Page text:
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In 1935 President Franklin D. Roosevelt sent this letter to clergymen around the country. He received over 100,000 responses from priests, rabbis, and ministers serving diverse congregations that varied by geography, size, religious views, and [...]
In this activity students read two letters (one from Hoover, one from FDR) to determine different political beliefs that guided the presidents in their responses to the Great Depression.
In this activity students learn about the goals of the Civilian Conservation Corps and the opportunities it provided for young men. Students create poster presentations about different aspects of the CCC by combining photographs and quotes from [...]
This newspaper account tells about how the NAACP successfully intervened in the case of an African American member of the Civilian Conservation Corps who was dishonorably discharged after he refused to fan flies off an white officer.
During the Great Depression, many young people left home to search for economic opportunity (and sometimes adventure) on the open roads of America. Jim Mitchell was a sophomore in high school when his father lost his job, sending the family into [...]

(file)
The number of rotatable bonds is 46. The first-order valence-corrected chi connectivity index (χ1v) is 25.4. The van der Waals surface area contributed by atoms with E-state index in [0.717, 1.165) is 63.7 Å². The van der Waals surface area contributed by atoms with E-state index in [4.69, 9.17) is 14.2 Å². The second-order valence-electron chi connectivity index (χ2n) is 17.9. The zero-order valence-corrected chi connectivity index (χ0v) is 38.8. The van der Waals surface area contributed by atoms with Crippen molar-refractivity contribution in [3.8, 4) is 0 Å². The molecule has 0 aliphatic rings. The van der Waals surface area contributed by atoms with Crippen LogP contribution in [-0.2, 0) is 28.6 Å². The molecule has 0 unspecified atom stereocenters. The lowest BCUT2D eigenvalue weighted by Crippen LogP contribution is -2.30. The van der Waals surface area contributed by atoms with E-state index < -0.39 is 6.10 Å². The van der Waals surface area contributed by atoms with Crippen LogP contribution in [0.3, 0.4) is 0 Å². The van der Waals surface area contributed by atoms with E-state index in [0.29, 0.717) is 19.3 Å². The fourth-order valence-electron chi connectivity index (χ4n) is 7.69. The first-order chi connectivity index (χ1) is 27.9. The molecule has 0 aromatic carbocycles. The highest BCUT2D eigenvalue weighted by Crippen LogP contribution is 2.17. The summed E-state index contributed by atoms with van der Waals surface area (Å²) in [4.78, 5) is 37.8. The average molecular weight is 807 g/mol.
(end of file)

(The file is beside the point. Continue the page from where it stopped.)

Jim Mitchell, who joined the CCC in 1933, recalls how joining the program gave him a sense of purpose and pride, as well as skills. This document includes text supports, including definitions.
Luther C. Wandall, an African American from New York City, wrote the following account of life in a segregated Civilian Conservation Corps camp for Crisis, the magazine of the National Association for the Advancement of Colored People. Wandall tells [...]
Use this graphic organizer to help students chart how people's attitudes towards the federal government changed because of the New Deal. This worksheet is part of the activity "A "Great Cause for Better Citizens"? Attitudes towards the New Deal."
This short presentation includes background information about FDR's "Tree Army," a link to a video about young men in the CCC, and instructions for the activity outlined in "FDR's Tree Army: Personal Turning Points in the CCC."
One of the most enduring images of the Depression is a portrait of a woman and her children in a California migrant labor camp. Taken by FSA photographer Dorothea Lange, it was the last of a series of six photographs that Lange shot on a rainy [...]